Saudi Arabia has made headlines recently for the killing of journalist Jamal Khashoggi. What happened to Khashoggi is certainly tragic, but it’s far from the only crime committed by the Kingdom of Saudi Arabia. Despite its history of thuggery, the US has been cozy with the kingdom for decades. Here’s 10 reasons to sever this nefarious alliance with the Saudi kingdom.
- There is no political freedom in Saudi Arabia. While most of the world’s monarchies have evolved to lessen the role of royalty, Saudi Arabia remains one of the world’s last absolute monarchies. The Saud royal family picks the king, who then has ultimate authority in virtually every aspect of government. There are no national elections and political parties are banned, as are unions and most civic organizations.
- Mohammad bin Salman is falsely hailed as a progressive hero. Since becoming Crown Prince in 2015, Mohammad bin Salman has been credited with a number of reforms, such as granting women the right to drive (despite arresting the very women who advocated for that right). These highly publicized changes serve to distract the global community from bin Salman’s ruthless policies, such as escalating the war in Yemen, cracking down on human rights activists, and increasing the number of executions.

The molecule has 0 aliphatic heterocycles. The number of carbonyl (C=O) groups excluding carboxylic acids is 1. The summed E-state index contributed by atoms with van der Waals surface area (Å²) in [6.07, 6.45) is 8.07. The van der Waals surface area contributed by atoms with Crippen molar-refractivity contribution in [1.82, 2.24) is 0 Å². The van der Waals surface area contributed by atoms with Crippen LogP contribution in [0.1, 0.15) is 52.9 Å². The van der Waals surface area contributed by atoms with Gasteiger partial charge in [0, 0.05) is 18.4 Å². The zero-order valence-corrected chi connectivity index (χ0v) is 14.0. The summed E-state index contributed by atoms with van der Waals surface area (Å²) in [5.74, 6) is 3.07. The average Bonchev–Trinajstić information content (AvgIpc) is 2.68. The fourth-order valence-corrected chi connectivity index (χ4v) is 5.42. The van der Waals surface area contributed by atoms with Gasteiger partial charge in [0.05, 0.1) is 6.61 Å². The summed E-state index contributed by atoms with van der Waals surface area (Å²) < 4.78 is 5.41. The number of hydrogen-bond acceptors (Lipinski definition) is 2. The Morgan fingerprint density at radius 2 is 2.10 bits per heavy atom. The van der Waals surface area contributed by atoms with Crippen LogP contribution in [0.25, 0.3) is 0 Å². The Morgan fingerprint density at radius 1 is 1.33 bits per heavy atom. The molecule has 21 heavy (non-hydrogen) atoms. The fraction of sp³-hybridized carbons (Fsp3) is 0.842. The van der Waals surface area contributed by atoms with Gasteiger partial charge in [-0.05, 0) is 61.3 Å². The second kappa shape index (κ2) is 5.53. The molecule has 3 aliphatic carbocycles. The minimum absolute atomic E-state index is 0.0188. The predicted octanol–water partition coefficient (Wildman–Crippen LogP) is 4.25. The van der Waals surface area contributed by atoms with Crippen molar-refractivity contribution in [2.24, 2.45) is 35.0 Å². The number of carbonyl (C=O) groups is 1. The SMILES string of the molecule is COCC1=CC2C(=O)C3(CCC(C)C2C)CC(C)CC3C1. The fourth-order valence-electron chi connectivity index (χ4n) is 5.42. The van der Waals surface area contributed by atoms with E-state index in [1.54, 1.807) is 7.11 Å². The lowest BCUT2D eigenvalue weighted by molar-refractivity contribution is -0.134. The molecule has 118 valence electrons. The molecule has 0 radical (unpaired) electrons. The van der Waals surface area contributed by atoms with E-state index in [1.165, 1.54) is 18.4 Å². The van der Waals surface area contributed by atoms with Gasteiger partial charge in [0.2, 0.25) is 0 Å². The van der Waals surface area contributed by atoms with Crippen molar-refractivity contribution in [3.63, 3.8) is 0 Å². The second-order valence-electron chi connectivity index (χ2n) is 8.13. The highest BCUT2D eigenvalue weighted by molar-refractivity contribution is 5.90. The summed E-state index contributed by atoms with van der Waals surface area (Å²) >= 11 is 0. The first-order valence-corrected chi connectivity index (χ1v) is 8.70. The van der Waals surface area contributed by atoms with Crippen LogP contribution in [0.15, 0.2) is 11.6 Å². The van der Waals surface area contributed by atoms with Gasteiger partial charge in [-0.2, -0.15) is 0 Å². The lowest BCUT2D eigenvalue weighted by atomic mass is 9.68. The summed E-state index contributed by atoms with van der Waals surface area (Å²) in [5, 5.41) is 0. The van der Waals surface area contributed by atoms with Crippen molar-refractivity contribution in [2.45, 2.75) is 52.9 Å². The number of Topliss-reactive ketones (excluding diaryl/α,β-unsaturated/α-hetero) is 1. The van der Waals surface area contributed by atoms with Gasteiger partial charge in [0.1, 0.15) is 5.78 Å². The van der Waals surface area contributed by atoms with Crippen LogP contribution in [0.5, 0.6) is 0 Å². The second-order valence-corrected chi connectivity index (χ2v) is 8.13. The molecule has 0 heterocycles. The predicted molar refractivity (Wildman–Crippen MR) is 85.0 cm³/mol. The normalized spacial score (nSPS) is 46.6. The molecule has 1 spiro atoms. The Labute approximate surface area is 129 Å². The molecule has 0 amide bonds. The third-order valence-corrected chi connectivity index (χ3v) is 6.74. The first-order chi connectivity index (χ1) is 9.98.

- The government represses religious minorities. Trump says he is promoting tolerance by working with Saudi Arabia, but this theocratic Sunni regime is based on repressing the Shia minority and non-Muslims. It is the only country in the world to ban all churches, and atheism is a capital offense. Year after year, the U.S. government’s own Commission on International Religious Freedom says Saudi Arabia commits “systematic, ongoing and egregious violations of religious freedom.”
- The regime is one of the most misogynist, gender-segregated countries in the world. Saudi women famously gained the right to drive recently, but the kingdom maintains its oppressive male guardianship system where women must obtain a man’s permission before doing things like getting married or divorced or applying for a passport. Gender segregation persists as well: women are separated from men in public and even private places, like restaurants. Women’s rights advocates are frequently arrested for their activism.
- The Kingdom primarily functions on the backs of mistreated foreign laborers. Of the nation’s 30 million people, some 10 million are foreigners. Workers from poor nations seek economic gains within Saudi Arabia, but are often lured under false pretenses and then not allowed to leave the country without permission from their employer. Female migrant workers, treated like indentured servants, often face physical and sexual abuse.
- Free speech and free association are forbidden in the kingdom. There is no free speech or free press in Saudi Arabia, and criticizing the government or royal family is punishable by flogging, jail time, or even execution. Tragic examples include Samar Badawi and…